DPD Reassigns Neighborhood Police Officers to 911 Training

The Dallas Police Department is lending officers to help out in the city's troubled 911 call center.

"We're just transferring some people in and out of the 911 call center, getting more people trained," said Interim Police Chief David Pughes. "Making sure that we have enough people to ensure that we get to the 911 calls answered in an expeditious fashion."

Each of the department's seven divisions will reassign one of its 14 neighborhood police officers for 911 training, making them available to help out when needed.

"My goal is to have the least impact possible," said Pughes. "We have to get to a position where we have a number of people trained to answer 911 calls."

"Rotate people in and out as quick as possible and get the necessary training done and have the least amount of impact on the neighborhood," he added.

Pughes outlined the plan before the Dallas City Council's Public Safety Committee, which is still waiting for a full briefing on the 911 call center issue.

Committee members weren't happy to hear neighborhoods would be losing an NPO, or neighborhood police officer.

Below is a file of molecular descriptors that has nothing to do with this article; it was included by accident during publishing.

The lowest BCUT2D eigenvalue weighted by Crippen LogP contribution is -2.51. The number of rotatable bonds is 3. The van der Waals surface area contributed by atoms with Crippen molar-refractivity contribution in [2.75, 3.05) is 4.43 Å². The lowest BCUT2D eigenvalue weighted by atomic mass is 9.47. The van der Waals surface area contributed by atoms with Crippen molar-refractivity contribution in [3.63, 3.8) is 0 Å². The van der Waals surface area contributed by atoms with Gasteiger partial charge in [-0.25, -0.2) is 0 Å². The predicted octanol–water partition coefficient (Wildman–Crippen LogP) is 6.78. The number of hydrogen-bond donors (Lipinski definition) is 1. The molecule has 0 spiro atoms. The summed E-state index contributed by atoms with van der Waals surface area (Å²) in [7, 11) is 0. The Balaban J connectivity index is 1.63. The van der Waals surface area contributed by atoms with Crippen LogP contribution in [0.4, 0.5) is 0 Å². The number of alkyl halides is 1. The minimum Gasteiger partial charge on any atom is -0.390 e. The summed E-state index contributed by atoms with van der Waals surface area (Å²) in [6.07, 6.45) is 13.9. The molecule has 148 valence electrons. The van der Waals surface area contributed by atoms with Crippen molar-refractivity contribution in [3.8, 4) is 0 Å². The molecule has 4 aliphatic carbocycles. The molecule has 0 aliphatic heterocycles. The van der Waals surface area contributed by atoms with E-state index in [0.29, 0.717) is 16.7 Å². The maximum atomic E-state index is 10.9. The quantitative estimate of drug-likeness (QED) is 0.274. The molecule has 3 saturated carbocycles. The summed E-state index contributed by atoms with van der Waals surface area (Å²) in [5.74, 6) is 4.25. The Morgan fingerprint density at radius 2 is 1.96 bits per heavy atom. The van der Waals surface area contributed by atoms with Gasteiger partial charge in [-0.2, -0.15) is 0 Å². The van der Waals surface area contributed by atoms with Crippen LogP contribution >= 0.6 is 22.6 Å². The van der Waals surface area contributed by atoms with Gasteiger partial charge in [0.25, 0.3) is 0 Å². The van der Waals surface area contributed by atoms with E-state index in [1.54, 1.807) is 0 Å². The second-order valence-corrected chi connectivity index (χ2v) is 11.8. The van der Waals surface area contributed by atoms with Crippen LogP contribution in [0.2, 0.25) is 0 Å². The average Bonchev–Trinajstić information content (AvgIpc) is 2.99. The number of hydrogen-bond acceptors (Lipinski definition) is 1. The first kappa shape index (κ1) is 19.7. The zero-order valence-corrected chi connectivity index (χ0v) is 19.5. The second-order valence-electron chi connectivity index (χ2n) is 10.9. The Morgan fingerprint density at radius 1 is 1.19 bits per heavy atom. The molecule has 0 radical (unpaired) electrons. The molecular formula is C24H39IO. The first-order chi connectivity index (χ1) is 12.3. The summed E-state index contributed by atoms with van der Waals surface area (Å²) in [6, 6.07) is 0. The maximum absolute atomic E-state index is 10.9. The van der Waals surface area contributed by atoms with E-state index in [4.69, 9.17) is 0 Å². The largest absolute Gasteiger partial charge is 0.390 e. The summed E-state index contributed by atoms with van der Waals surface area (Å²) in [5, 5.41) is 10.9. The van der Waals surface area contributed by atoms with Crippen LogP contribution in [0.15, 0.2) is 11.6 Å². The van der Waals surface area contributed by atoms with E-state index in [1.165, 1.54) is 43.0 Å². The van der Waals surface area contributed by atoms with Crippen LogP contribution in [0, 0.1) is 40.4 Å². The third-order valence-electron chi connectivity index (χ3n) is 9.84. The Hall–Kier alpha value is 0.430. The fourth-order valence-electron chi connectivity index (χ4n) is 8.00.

"To have them taken [off the street] to work 911, to me, I see this as putting a Band-Aid on that issue and taking away from the community," said Committee Chairman Adam Medrano.

Each division has 14 neighborhood police officers, who work to build strong relationships with their community, attend neighborhood meetings and also focus on crime prevention.

"They play a huge in our community, so I hate to see that that's the place we're looking to pull from," said the Committee Vice Chair, B. Adam McGough.

"They're kind of the liaison between the patrol division and the community," said Pughes, who said wait times and the number of 911 calls placed on hold are both going down.

"But I'm not content, and I'm not happy with where we are at right now," Pughes added. "We still need to make some improvements, so that's a long-term goal."

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